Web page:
On Friday, February 5, 1841, a wealthy farmer from Sussex named Henry Dendy, his wife Sarah, their five-year-old son and two servants, passengers of frigate ship, York reached Hobson’s Bay in Melbourne. On that day, by any standard, he was the most fortunate man in Melbourne. He sailed all the way from England to claim the land that rightfully was his. He had acquired in England a ‘Special Survey’ from the Commissioner for Land and Emigration, the right to select 5120 acres (or eight square miles) of land, virtually of his choosing in the Colony. He paid £5120, for the land, that is £1 an acre. Melbourne was booming and lands adjoining Melbourne were bringing at auction sales £20, £30, and £60 an acre. Dendy’s was the first and last land order issued in London for the alienation of Victorian lands. Dendy also persuaded his farm workers to join him in Australia later, to share in his fortunes.
Henry Dendy was the only son of a rich farmer named Samuel Dendy and when Samuel Dendy died on 13th August 1838, his landed estate comprised of four farms – Little Millfield, in Rudgwick; the Frenches, in Wotton; and lands in Wallis Wood, in Abinger were passed on to Henry. The only knowledge Henry Dendy had about Australia was though Explorer Major Thomas Mitchell’s published books on Australia Felix.
In 1840, the British Government fixed the sale price of lands in Port Phillip District at £1 an acre and made it possible to buy land from London for which certificates were given that have to be honoured by authorities in Sydney. Dendy sold all his four farms and paid £5,120 at the Colonial Lands and Emigration office in London and received in return, a special land order for 5120 acres of land at Port Phillip.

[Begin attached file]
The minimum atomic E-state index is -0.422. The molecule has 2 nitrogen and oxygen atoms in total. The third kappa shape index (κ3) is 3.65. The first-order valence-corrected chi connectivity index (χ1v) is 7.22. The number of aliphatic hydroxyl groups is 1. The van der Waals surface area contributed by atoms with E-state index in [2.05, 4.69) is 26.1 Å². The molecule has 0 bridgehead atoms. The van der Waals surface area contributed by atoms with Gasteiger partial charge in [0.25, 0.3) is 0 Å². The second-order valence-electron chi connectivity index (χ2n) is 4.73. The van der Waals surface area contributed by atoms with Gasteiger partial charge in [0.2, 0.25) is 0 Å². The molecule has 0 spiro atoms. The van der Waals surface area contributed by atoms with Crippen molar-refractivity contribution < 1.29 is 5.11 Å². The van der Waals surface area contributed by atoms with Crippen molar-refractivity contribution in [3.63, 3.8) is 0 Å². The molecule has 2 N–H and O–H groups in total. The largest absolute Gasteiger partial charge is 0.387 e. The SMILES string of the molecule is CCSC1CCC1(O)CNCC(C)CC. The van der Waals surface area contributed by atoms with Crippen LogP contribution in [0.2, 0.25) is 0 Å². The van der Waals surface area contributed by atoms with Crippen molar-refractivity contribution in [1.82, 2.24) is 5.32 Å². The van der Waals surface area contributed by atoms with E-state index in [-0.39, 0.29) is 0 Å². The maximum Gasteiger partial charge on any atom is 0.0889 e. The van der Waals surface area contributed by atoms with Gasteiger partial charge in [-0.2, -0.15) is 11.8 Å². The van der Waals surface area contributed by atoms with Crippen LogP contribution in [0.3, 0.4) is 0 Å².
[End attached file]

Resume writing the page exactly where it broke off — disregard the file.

After arriving in Melbourne Henry Dendy wasted no time presenting his order to superintendent of Port Phillip, C.J. La Trobe. La Trobe needed sanction from Governor of NSW, Sir George Gipps. A month’s waiting time was required for the overland mailman to ride to Sydney and return to Melbourne. By then Dendy was approached by land speculators in Melbourne and was offered £50,000 for his rights under the order. But the value of his land rights probably was worth twice that amount in Melbourne on those days.
Dendy’s right to claim 5000 acres of land anywhere in Melbourne alarmed the NSW Governor and he was left with no choice but to restrain Dendy’s freedom to choose his land. Sir Gipps immediately promulgated a regulation which affirmed that no land already surveyed was available for selection and also that no land whether surveyed or not within a radius of five miles of Melbourne, was to be alienated under land orders.
Dendy enlisted the services of businessman Jonathan Binns Were as manager, to find a suitable acreage. J.B. Were later became his business partner. Were who had arrived in Melbourne in 1839, had already established as successful merchants and agents for shipping and land deals. Meanwhile Dendy and Were vigorously pushed for land sanctions at Williamstown and Heidelberg, the Government gave an option to choose land at Brighton which was outside the five- mile radius.
Dendy was sanctioned an oblong block of land two miles in length and four miles in width which extended the beach frontage on the west to East Boundary road on the east.